HCC Embedded InterNiche TCP/IP stack, NicheLite (Update B)
1. EXECUTIVE SUMMARY
- CVSS v3 9.8
- ATTENTION: Exploitable remotely/low attack complexity
- Vendor: HCC Embedded
- Equipment: InterNiche stack (NicheStack), NicheLite
- Vulnerabilities: Return of Pointer Value Outside of Expected Range, Improper Handling of Length Parameter Inconsistency, Use of Insufficiently Random Values, Improper Input Validation, Uncaught Exception, Numeric Range Comparison Without Minimum Check, Generation of Predictable Numbers or Identifiers, Improper Check or Handling of Exceptional Conditions, Improper Null Termination
CISA is aware of a public report, known as “INFRA:HALT” that details vulnerabilities found in the HCC Embedded InterNiche TCP/IP stack, previously known as InterNiche NicheStack. CISA is issuing this advisory to provide early notice of the reported vulnerabilities and identify baseline mitigations for reducing risks to these and other cybersecurity attacks.
2. UPDATE INFORMATION
This updated advisory is a follow-up to the advisory update titled ICSA-21-217-01 HCC Embedded InterNiche TCP/IP stack NicheLite (Update A) that was published September 14, 2021, to the ICS webpage at www.cisa.gov/uscert.
3. RISK EVALUATION
Successful exploitation of these vulnerabilities may result in unauthorized access to arbitrary information, DNS cache poisoning, remote code execution, or a denial-of-service condition.
4. TECHNICAL DETAILS
4.1 AFFECTED PRODUCTS
The following embedded component TCP/IP stacks are affected:
- InterNiche stack: All versions prior to v4.3
- NicheLite: All versions prior to v4.3
4.2 VULNERABILITY OVERVIEW
When parsing DNS domain names, there are no checks on whether a domain name compression pointer is pointing within the bounds of the packet, which may result in an out-of-bounds read.
The routine for parsing DNS response packets does not check the “response data length” field of individual DNS answers, which may cause an out-of-bounds read/write.
The number of queries or responses specified in the DNS packet header is not validated with the query/response data available in the DNS packet, leading to an out-of-bounds read.
The DNS client does not sufficiently randomize transaction IDs, facilitating DNS cache poisoning attacks.
The code that parses ICMP packets relies on an unchecked value of the IP payload size to compute the ICMP checksum, which may result in an out-of-bounds read.
The code that parses TCP packets relies on an unchecked value of the IP payload size to compute the length of the TCP payload within the TCP checksum computation function, which may result in an out-of-bounds read.
TCP ISNs are insufficiently randomized, which may result in TCP spoofing by an attacker.
The TCP urgent data processing function may invoke a panic function, which may result in an infinite loop.
An attacker could send a specially crafted IP packet to trigger an integer overflow due to the lack of IP length validation.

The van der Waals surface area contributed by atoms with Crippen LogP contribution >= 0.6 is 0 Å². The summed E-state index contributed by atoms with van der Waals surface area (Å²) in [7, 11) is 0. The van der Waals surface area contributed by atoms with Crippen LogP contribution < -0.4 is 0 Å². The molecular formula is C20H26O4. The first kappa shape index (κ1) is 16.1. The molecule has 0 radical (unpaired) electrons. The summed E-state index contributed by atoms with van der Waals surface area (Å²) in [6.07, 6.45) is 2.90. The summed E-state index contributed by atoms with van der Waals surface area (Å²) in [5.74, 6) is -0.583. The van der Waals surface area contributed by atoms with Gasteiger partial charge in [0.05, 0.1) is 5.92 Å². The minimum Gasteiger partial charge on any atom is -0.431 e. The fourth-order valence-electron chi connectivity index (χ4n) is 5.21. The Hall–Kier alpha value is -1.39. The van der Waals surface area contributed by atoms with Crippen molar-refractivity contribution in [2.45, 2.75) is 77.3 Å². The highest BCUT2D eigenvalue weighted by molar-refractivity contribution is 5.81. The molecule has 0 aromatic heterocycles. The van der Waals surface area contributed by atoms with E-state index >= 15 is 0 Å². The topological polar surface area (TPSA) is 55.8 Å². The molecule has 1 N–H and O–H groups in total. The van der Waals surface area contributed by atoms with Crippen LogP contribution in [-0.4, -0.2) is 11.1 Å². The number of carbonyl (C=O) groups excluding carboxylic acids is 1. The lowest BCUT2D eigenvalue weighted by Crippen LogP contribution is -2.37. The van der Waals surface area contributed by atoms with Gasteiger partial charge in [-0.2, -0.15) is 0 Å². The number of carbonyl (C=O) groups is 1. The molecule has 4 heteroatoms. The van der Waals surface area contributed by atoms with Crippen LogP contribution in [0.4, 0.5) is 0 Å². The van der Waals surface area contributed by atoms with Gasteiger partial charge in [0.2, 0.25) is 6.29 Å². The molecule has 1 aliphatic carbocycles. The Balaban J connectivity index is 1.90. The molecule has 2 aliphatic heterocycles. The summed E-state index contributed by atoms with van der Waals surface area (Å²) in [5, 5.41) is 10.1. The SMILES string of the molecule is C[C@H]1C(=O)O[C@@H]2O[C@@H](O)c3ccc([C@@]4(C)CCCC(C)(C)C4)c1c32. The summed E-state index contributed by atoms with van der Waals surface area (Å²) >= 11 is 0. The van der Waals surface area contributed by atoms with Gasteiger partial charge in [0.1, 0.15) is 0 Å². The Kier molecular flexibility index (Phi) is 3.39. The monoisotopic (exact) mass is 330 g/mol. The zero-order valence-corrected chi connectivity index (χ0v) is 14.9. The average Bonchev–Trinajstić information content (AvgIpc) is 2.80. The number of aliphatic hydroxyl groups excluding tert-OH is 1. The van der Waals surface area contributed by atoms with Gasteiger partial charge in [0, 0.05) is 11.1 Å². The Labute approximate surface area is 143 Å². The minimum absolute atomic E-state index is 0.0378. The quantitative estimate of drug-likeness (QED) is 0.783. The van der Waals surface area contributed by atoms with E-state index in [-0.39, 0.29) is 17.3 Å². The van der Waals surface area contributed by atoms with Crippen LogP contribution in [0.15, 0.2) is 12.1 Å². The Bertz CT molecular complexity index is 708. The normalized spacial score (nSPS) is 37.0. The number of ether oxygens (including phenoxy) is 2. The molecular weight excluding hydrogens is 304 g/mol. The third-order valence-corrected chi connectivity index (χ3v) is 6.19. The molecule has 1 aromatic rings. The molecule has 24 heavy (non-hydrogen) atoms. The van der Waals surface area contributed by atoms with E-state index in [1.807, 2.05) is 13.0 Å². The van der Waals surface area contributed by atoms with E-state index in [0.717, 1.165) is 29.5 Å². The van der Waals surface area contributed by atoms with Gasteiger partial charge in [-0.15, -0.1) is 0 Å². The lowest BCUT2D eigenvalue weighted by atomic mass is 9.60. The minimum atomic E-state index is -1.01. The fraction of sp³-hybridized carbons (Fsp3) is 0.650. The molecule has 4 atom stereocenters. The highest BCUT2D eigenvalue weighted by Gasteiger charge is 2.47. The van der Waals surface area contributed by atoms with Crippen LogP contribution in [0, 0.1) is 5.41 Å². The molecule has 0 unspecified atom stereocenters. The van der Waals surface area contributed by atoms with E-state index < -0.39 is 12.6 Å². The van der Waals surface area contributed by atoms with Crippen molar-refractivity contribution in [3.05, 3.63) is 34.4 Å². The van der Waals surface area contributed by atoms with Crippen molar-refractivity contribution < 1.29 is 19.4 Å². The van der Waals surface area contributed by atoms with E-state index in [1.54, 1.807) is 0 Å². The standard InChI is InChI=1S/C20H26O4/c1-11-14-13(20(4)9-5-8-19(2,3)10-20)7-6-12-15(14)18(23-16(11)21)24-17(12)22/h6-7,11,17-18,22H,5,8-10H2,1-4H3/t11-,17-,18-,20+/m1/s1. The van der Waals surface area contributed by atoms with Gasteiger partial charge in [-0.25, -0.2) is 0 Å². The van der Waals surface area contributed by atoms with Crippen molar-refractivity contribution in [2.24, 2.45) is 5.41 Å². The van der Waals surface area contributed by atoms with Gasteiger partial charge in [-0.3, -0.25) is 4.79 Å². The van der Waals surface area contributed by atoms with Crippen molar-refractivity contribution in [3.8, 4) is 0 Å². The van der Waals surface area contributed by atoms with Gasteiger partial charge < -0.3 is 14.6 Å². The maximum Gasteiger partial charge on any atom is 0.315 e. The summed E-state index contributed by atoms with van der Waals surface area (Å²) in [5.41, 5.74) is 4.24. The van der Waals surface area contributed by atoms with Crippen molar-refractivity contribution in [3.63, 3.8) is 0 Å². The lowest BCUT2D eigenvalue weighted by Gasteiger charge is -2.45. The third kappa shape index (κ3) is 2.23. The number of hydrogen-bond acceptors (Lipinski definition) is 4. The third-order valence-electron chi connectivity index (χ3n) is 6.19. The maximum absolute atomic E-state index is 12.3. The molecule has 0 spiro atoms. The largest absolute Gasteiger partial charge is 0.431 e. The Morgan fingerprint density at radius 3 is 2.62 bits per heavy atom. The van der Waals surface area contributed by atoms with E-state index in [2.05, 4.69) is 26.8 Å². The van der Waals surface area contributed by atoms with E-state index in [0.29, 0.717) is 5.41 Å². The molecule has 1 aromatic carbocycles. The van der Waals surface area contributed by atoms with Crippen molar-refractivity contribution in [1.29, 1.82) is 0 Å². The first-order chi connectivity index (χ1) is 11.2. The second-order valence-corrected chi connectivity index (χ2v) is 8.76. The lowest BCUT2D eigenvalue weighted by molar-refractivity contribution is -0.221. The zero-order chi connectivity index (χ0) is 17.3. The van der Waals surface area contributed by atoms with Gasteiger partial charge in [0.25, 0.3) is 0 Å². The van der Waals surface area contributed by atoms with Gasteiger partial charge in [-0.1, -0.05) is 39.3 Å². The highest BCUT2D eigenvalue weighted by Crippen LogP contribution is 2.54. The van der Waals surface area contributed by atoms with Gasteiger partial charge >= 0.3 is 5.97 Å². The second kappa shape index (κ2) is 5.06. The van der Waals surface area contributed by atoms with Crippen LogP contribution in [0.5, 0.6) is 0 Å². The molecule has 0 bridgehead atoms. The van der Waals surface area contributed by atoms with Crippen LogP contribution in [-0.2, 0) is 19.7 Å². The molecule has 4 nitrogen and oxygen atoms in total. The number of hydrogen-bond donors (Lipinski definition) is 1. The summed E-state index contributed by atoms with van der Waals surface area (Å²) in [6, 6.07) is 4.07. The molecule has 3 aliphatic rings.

A potential heap buffer overflow exists in the code that parses the HTTP POST request due to lack of size validation.
A potential heap buffer overflow exists in the code that parses the HTTP POST request due to an incorrect signed integer comparison.
An attacker may be able to predict DNS queries’ source port to then send forged DNS response packets, which may be accepted as valid answers.
Unhandled HTTP requests result in an infinite loop that disrupts TCP/IP communication.
The TFTP packet processing function does not ensure that the filename is null-terminated, which may result in a denial-of-service condition.
- CRITICAL INFRASTRUCTURE SECTORS: Multiple
- COUNTRIES/AREAS DEPLOYED: Worldwide
- COMPANY HEADQUARTERS LOCATION: Hungary
Amine Amri, Stanislav Dashevskyi, and Daniel dos Santos from Forescout, and Asaf Karas and Shachar Menashe from VDOO reported these vulnerabilities to CISA.
HCC recommends users apply release v4.3 or later to mitigate these vulnerabilities. For more information, contact HCC.
Additional vendors affected by the reported vulnerabilities have also released security advisories related to their affected products. Those advisories are as follows:
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CISA recommends users take defensive measures to minimize the risk of exploitation of these vulnerabilities. Specifically, users should:
- Minimize network exposure for all control system devices and/or systems, and ensure that they are not accessible from the Internet.
- Locate control system networks and remote devices behind firewalls, and isolate them from the business network.
- When remote access is required, use secure methods, such as Virtual Private Networks (VPNs), recognizing VPNs may have vulnerabilities and should be updated to the most current version available. Also recognize VPN is only as secure as its connected devices.
CISA reminds organizations to perform proper impact analysis and risk assessment prior to deploying defensive measures.
CISA also provides a section for control systems security recommended practices on the ICS webpage on cisa.gov. Several recommended practices are available for reading and download, including Improving Industrial Control Systems Cybersecurity with Defense-in-Depth Strategies.
Organizations observing any suspected malicious activity should follow their established internal procedures and report their findings to CISA for tracking and correlation against other incidents.
No known public exploits specifically target these vulnerabilities.